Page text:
- Brian Donaldson
- 16 October 2020
Belgian drama about a court trial and the private lives of its jury
A woman is on trial for her life, facing charges of murdering her best friend in 2000 and killing her own toddler daughter while in the midst of a custody battle some 18 years later. This is the set-up for Walter Presents' latest continental affair, a Belgian ten-parter which focuses on both the case and the private lives of some among its dozen-strong jury.
A Cannes winner for its screenplay, The Twelve follows the ins and outs of a horrible trial which has the local media baying for blood and willing to pay for leaks from within the jury room. Meanwhile, away from the legal proceedings, jurors are living their own equally chaotic and torrid lives, which feature domestic coercion, autism, illegal business practices, childcare issues and sex addiction. There are very few moments of levity (though the chief defence lawyer has a crackingly wild beard) while the uninitiated might be intrigued to hear that Flemish is closer to the Scandi languages than to French.
While The Twelve maintains the essential drama of classic courtroom fiction (did she do it, and if not, will she be wrongly convicted?), arguably the most eye-opening aspect are the many differences between the Belgian court system and the UK version we're used to seeing on TV. The lawyers may all wear gowns, but at least there are no daft wigs on show, while there's a sense of freedom about who talks and when: jurors can raise their hands to ask a question while the accused is free to indulge in a slanging match with witnesses during cross-examination. This might not be quite enough to keep some viewers enthralled, but The Twelve is a fascinating look at European justice and a trauma-filled exploration of what people are capable of in their darkest moments.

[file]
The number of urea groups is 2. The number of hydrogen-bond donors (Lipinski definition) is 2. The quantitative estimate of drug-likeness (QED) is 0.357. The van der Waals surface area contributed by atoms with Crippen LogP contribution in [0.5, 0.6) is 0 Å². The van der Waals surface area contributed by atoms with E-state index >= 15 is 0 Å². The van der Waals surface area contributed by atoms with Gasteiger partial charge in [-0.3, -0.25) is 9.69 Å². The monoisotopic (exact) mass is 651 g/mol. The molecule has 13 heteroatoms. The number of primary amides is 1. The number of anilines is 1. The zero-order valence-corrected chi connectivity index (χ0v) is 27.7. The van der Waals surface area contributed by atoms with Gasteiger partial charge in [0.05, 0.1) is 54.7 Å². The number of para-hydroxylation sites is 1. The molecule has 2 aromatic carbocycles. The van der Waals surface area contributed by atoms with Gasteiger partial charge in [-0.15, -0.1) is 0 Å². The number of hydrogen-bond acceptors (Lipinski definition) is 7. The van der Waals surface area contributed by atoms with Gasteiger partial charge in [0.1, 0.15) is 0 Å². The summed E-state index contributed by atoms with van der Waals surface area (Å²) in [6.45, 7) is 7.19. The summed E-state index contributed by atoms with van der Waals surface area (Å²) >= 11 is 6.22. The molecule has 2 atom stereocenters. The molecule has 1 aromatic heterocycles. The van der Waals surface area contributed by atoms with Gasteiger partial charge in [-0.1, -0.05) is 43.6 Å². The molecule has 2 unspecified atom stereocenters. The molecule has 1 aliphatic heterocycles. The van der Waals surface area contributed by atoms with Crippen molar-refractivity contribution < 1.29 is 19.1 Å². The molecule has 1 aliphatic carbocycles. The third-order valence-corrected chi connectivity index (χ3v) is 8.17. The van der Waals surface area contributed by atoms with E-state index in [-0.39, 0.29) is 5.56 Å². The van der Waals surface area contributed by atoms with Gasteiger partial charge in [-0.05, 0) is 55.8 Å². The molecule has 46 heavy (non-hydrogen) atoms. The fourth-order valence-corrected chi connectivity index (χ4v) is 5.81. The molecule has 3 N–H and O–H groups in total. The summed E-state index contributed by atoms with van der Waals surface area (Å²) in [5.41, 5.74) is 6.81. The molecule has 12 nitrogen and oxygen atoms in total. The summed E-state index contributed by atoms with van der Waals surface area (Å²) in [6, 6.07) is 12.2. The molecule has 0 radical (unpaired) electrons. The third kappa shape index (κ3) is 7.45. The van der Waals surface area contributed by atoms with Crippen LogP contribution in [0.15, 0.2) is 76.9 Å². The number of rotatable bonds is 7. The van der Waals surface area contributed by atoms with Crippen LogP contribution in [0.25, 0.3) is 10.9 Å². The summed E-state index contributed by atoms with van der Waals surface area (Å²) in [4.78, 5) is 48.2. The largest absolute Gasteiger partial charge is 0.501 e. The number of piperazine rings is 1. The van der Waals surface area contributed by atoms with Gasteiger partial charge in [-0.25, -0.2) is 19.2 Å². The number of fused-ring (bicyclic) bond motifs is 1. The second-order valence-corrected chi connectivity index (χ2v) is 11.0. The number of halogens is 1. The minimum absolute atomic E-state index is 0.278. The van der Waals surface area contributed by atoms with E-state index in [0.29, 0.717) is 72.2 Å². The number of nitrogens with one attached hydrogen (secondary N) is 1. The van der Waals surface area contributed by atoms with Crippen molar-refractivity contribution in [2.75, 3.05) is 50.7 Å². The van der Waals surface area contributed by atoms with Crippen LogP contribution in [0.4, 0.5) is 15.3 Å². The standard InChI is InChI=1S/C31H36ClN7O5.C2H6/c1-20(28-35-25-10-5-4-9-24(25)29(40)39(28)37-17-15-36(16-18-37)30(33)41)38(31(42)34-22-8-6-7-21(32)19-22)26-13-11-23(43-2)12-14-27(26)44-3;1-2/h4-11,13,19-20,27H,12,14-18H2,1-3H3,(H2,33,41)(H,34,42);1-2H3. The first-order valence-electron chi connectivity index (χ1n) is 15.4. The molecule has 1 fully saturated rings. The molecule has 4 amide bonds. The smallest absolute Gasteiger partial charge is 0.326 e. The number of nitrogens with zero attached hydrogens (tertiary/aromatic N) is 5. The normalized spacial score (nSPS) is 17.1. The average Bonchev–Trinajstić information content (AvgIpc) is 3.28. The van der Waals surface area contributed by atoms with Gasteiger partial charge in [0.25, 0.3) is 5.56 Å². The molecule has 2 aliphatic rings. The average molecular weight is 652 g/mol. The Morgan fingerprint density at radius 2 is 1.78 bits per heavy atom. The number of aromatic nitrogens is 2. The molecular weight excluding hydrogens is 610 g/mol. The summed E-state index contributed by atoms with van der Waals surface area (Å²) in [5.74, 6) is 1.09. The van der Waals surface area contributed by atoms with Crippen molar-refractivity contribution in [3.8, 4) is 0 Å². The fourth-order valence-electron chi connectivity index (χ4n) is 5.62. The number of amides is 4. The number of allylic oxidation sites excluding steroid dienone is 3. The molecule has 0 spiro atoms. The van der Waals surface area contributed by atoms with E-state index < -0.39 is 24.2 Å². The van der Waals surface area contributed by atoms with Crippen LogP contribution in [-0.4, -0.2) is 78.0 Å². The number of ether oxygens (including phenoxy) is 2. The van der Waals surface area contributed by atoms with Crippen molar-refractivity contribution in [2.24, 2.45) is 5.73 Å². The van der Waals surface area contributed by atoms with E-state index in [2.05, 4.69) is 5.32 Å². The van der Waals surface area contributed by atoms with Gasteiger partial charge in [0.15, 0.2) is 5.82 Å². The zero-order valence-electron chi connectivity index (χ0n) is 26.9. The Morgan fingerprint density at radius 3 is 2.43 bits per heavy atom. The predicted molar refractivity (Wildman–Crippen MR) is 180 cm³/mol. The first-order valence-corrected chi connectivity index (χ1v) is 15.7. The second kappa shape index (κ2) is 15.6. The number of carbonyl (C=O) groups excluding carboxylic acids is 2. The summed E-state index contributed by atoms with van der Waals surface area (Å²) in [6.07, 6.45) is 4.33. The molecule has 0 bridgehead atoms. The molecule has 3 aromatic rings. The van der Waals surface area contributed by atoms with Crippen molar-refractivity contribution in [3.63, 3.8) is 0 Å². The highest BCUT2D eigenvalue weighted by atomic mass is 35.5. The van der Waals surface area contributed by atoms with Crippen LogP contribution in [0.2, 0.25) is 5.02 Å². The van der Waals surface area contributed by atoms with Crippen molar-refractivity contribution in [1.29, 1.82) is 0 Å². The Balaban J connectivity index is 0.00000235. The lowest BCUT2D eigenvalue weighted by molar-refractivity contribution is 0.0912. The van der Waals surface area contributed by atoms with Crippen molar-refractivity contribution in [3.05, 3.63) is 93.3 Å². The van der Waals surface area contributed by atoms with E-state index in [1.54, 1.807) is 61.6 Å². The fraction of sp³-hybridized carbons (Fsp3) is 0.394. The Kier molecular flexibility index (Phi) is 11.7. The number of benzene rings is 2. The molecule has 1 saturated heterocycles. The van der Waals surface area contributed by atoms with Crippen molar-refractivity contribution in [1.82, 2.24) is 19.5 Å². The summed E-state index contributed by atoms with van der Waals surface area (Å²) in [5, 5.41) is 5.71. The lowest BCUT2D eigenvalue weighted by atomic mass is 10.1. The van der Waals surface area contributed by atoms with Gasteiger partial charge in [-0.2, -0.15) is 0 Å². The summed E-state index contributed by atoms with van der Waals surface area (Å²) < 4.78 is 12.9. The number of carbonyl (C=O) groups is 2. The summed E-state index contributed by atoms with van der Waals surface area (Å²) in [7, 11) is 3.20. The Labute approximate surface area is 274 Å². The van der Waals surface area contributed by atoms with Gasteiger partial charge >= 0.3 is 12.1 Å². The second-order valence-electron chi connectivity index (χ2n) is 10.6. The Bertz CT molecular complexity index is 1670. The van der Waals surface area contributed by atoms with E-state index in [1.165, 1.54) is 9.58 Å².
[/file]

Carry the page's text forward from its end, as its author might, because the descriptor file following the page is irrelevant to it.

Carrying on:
Channel 4, Sunday 18 October, 11pm; all episodes available on All 4 from Friday 16 October.